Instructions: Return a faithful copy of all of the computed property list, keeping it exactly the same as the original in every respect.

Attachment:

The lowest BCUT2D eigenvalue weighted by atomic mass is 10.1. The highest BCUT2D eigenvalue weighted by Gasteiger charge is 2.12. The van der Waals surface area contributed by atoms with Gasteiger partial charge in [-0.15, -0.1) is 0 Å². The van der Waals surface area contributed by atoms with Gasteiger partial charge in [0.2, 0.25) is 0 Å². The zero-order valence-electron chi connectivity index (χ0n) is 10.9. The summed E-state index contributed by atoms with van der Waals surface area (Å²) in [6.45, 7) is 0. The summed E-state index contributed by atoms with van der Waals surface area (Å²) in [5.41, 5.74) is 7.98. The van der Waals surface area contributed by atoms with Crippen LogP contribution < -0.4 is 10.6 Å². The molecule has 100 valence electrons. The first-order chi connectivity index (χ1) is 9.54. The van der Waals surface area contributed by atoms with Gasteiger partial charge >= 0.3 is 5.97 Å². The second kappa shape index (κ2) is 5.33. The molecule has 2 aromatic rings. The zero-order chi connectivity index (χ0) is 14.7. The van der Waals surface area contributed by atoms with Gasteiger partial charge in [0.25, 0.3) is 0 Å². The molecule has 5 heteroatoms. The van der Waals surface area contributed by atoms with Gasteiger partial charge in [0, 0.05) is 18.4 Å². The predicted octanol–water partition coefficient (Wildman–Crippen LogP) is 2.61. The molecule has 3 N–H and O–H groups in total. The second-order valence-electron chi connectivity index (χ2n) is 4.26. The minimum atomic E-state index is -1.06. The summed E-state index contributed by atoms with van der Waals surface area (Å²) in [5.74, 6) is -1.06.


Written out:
The lowest BCUT2D eigenvalue weighted by atomic mass is 10.1. The highest BCUT2D eigenvalue weighted by Gasteiger charge is 2.12. The van der Waals surface area contributed by atoms with Gasteiger partial charge in [-0.15, -0.1) is 0 Å². The van der Waals surface area contributed by atoms with Gasteiger partial charge in [0.2, 0.25) is 0 Å². The zero-order valence-electron chi connectivity index (χ0n) is 10.9. The summed E-state index contributed by atoms with van der Waals surface area (Å²) in [6.45, 7) is 0. The summed E-state index contributed by atoms with van der Waals surface area (Å²) in [5.41, 5.74) is 7.98. The van der Waals surface area contributed by atoms with Crippen LogP contribution < -0.4 is 10.6 Å². The molecule has 100 valence electrons. The first-order chi connectivity index (χ1) is 9.54. The van der Waals surface area contributed by atoms with Gasteiger partial charge >= 0.3 is 5.97 Å². The second kappa shape index (κ2) is 5.33. The molecule has 2 aromatic rings. The zero-order chi connectivity index (χ0) is 14.7. The van der Waals surface area contributed by atoms with Gasteiger partial charge in [0.25, 0.3) is 0 Å². The molecule has 5 heteroatoms. The van der Waals surface area contributed by atoms with Gasteiger partial charge in [0, 0.05) is 18.4 Å². The predicted octanol–water partition coefficient (Wildman–Crippen LogP) is 2.61. The molecule has 3 N–H and O–H groups in total. The second-order valence-electron chi connectivity index (χ2n) is 4.26. The minimum atomic E-state index is -1.06. The summed E-state index contributed by atoms with van der Waals surface area (Å²) in [5.74, 6) is -1.06.